ROME (CNS) – An ordinary parish in a middle-class Rome neighborhood became a center of pre-conclave excitement March 10 when its honorary pastor, New York Cardinal Timothy M. Dolan, came to celebrate Sunday Mass.
Cardinal Dolan had taken formal possession of his titular church, Our Lady of Guadalupe, only five months earlier. Now he was back, two days before the start of voting in a papal election that some observers have said could end by making him the first American pope.
Entering at the end of a procession of two dozen priests and altar servers, the cardinal took five minutes to make his way up the aisle of the small church, stopping to greet individual parishioners as a trumpeter and organist played the baroque “Prince of Denmark’s March,” a standard of wedding ceremonies.
“What a big crowd,” Cardinal Dolan remarked during his homily, looking out at the standing-room-only congregation of more than 300, which included a number of journalists. “Let’s take two collections this morning, okay?”
He asked the parishioners to keep the “secret” that, “after St. Patrick’s Cathedral in New York, this is my favorite church.”
“It is as a pastor of a parish in Rome, even if only honorary, that I am here to elect a new Bishop of Rome, a new pope,” he said. “We cardinals feel the support of the prayers of God’s people all over the world. This also makes us rejoice.”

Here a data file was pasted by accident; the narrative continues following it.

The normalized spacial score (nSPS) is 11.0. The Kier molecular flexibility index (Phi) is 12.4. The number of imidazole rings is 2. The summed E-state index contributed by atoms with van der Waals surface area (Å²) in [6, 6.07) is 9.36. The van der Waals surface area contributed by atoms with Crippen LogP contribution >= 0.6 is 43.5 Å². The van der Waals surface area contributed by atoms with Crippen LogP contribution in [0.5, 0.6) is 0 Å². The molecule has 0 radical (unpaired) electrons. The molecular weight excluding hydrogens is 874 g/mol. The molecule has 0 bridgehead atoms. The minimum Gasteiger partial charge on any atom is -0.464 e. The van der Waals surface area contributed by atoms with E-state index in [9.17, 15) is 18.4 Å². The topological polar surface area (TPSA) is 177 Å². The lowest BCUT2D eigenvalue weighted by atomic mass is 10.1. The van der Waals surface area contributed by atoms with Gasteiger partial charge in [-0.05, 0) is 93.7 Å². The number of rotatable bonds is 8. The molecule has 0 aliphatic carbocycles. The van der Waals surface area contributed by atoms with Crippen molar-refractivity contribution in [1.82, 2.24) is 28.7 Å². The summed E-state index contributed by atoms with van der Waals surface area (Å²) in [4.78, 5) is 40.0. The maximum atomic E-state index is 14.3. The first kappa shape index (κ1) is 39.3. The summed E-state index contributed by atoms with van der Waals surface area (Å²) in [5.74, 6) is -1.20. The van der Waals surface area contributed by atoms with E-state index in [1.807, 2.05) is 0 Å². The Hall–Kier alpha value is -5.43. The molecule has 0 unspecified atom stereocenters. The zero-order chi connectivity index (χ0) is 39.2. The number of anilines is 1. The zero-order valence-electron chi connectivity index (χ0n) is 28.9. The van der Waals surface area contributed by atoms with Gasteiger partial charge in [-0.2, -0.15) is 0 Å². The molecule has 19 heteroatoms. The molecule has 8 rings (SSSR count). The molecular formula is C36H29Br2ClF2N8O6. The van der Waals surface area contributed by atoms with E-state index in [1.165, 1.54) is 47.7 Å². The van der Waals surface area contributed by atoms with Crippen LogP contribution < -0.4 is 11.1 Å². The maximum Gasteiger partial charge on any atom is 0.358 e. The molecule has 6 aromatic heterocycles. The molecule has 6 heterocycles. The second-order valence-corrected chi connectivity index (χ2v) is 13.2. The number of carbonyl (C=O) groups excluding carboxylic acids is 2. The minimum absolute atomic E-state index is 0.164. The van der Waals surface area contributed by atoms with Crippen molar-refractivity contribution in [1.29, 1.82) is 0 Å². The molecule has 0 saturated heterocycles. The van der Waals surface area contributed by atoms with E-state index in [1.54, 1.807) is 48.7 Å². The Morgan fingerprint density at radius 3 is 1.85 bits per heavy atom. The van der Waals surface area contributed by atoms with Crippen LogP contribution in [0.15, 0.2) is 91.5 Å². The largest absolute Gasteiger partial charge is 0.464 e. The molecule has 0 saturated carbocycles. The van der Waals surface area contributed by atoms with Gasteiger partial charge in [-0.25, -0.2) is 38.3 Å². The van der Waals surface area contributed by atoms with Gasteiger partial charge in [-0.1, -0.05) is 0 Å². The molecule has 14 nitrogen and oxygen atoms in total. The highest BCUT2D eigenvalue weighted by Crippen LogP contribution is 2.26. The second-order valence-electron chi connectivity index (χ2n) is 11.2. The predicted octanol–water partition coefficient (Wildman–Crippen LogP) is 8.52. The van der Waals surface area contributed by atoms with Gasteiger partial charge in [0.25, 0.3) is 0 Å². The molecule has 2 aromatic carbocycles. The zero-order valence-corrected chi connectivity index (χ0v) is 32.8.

Having smiled broadly through much of the liturgy, the cardinal assumed a solemn expression toward the end, when the trumpeter played a mournful solo resembling “Taps.” Msgr. Franco Mammoli, the church’s pastor, explained that the interlude was supposed to be a moment of prayer to the Holy Spirit for the cardinals who would be voting for the next pope.
Cardinal Dolan closed on a note of levity, however, joking that he might take some candies with him into the conclave, “because I’ve heard that the food isn’t good.”
He also said he hoped to visit the parish again before leaving Rome, since he would be staying until the installation Mass of the new pope. At that point, Msgr. Mammoli moved aside the microphone and told the cardinal something inaudible to the rest of the congregation.
Cardinal Dolan “seems like someone who knows how to speak to people, who knows how to stimulate each person’s soul,” said one parishioner, Germano Tatafiore, 52. “He touches you. He has a face, a voice, a manner that touch you.”
Italians would welcome the American as pope, Tatafiore said, among other reasons because he seems like someone who could end reported mismanagement and corruption inside the Vatican.
“He is a very sweet person, very open,” said another parishioner, Lina Napolitano. “Easygoing, very simple, even though he is a very smart person.”
After changing out of his vestments, the cardinal stepped to a window of the rectory to acknowledge a group of 30 American pilgrims led by the Sirius Radio host Lino Rulli. The pilgrims greeted him with shouts of “Pope Dolan!”
The cardinal stopped before leaving to speak briefly with several dozen journalists, largely from New York, whom he told that the cardinals’ pre-conclave meetings had left him with a feeing of “immense serenity.”
“The last week has been just filled with apostolic fraternity and good prayer and solid conversation, a real sense of trust and confidence,” he said. “A week ago we would have said, ‘wow, we’ve got a lot of work to do,’ but now you see a sense of resignation and trust and faith.”
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